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Louise de la Valliere

Chapter 35
The Apparition.
La Valliere very soon recovered from her surprise, for, owing to his respectful
bearing, the king inspired her with more confidence by his presence than his
sudden appearance had deprived her of. But, as he noticed that which made La
Valliere most uneasy was the means by which he had effected an entrance into
her room, he explained to her the system of the staircase concealed by the
screen, and strongly disavowed the notion of his being a supernatural
appearance.
"Oh, sire!" said La Valliere, shaking her fair head with a most engaging smile,
"present or absent, you do not appear to my mind more at one time than at
another."
"Which means, Louise - "
"Oh, what you know so well, sire; that there is not one moment in which the poor
girl whose secret you surprised at Fontainebleau, and whom you came to snatch
from the foot of the cross itself, does not think of you."
"Louise, you overwhelm me with joy and happiness."
La Valliere smiled mournfully, and continued: "But, sire, have you reflected that
your ingenious invention could not be of the slightest service to us?"
"Why so? Tell me, - I am waiting most anxiously."
"Because this room may be subject to being searched at any moment of the day.
Madame herself may, at any time, come here accidentally; my companions run in
at any moment they please. To fasten the door on the inside, is to denounce
myself as plainly as if I had written above, 'No admittance, - the king is within!'
Even now, sire, at this very moment, there is nothing to prevent the door
opening, and your majesty being seen here."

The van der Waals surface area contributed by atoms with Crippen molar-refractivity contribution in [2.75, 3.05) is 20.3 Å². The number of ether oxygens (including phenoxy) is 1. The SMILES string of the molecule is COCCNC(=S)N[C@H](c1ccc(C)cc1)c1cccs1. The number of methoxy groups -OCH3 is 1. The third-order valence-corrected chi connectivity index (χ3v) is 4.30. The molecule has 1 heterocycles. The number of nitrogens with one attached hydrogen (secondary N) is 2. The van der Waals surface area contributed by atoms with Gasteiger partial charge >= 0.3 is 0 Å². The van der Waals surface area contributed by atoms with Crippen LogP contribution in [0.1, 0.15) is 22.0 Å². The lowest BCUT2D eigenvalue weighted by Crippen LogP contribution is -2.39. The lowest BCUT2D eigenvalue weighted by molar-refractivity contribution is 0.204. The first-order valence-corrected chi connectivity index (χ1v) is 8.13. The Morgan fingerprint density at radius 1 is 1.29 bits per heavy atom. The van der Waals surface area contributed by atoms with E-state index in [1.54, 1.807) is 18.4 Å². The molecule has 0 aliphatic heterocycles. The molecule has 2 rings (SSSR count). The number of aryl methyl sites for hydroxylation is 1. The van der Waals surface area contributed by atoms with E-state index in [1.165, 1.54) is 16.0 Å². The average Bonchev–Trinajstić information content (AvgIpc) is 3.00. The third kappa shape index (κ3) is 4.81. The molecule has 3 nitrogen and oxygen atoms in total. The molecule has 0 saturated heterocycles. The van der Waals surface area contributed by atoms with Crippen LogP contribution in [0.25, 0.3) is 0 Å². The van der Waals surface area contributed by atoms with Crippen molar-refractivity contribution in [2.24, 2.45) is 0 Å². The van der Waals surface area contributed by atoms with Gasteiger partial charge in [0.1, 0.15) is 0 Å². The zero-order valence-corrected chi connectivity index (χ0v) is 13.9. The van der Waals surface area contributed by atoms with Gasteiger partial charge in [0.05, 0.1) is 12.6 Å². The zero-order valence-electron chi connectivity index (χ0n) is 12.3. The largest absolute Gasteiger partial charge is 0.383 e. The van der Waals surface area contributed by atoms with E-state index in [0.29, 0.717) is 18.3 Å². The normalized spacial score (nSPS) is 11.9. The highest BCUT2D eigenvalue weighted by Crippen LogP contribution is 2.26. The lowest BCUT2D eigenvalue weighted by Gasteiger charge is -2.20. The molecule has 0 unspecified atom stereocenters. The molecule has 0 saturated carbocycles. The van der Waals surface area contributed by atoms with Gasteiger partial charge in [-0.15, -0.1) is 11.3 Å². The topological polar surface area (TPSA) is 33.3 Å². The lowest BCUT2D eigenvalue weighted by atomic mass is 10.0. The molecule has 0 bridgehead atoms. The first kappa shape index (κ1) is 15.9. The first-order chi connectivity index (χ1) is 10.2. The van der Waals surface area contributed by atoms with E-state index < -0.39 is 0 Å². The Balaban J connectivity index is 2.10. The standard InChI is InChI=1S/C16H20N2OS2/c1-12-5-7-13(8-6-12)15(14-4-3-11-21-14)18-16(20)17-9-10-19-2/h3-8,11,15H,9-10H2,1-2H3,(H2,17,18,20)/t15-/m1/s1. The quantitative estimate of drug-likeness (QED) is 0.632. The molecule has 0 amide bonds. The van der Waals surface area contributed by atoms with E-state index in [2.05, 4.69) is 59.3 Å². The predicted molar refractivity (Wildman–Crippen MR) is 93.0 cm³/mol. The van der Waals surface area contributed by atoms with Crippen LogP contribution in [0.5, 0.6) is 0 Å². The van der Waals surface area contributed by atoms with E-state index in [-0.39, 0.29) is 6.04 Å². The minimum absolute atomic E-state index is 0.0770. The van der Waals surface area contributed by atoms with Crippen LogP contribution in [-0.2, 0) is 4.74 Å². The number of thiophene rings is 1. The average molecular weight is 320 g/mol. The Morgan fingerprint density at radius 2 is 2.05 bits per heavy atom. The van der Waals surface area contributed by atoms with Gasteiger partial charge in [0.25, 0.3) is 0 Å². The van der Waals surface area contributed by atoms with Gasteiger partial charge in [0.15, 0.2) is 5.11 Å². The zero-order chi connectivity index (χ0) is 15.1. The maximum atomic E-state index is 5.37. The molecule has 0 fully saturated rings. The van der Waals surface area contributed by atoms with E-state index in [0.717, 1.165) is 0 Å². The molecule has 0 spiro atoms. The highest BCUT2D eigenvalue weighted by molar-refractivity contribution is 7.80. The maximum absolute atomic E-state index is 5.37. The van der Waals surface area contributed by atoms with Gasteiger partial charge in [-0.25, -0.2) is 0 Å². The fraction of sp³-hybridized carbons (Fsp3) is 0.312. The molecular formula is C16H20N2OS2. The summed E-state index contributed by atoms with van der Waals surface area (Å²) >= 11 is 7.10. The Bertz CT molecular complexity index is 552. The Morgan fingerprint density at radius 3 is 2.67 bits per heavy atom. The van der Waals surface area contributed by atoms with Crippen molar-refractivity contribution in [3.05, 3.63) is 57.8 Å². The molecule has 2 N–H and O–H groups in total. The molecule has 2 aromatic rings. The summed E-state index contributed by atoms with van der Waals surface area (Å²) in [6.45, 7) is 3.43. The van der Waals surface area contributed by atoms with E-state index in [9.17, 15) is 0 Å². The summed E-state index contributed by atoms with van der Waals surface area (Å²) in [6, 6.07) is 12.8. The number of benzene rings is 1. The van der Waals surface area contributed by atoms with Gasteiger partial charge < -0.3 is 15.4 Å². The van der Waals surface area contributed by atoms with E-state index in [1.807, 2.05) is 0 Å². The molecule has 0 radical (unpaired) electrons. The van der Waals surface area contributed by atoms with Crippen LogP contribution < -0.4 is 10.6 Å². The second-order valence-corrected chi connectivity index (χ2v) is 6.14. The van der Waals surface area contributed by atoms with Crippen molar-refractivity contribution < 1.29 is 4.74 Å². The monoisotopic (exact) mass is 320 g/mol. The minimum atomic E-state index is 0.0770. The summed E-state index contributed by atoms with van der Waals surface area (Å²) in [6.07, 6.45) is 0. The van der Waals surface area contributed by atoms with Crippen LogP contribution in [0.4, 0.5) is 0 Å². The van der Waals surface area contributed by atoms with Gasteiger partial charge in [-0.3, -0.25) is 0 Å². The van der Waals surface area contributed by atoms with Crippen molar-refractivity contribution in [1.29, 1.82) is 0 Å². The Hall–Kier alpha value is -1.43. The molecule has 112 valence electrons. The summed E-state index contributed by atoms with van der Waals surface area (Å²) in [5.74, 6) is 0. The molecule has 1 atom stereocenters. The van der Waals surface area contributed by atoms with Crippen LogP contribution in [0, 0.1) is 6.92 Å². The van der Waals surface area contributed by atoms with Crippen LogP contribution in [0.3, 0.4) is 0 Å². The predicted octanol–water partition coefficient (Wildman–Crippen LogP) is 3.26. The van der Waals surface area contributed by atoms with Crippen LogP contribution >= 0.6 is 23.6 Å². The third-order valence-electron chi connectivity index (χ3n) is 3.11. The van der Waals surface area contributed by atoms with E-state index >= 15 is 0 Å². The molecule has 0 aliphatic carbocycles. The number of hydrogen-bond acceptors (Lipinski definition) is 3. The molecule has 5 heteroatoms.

"In that case," said the king, laughingly, "I should indeed be taken for a phantom,
for no one can tell in what way I came here. Besides, it is only spirits that can
pass through brick walls, or floors and ceilings."
"Oh, sire, reflect for a moment how terrible the scandal would be! Nothing equal
to it could ever have been previously said about the maids of honor, poor
creatures! whom evil report, however, hardly ever spares."
"And your conclusion from all this, my dear Louise, - come, explain yourself."
"Alas! it is a hard thing to say - but your majesty must suppress staircase plots,
surprises and all; for the evil consequences which would result from your being
found here would be far greater than our happiness in seeing each other."
"Well, Louise," replied the king, tenderly, "instead of removing this staircase by
which I have ascended, there is a far more simple means, of which you have not
thought."
"A means - another means!"
"Yes, another. Oh, you do not love me as I love you, Louise, since my invention
is quicker than yours."
She looked at the king, who held out his hand to her, which she took and gently
pressed between her own.
 
 
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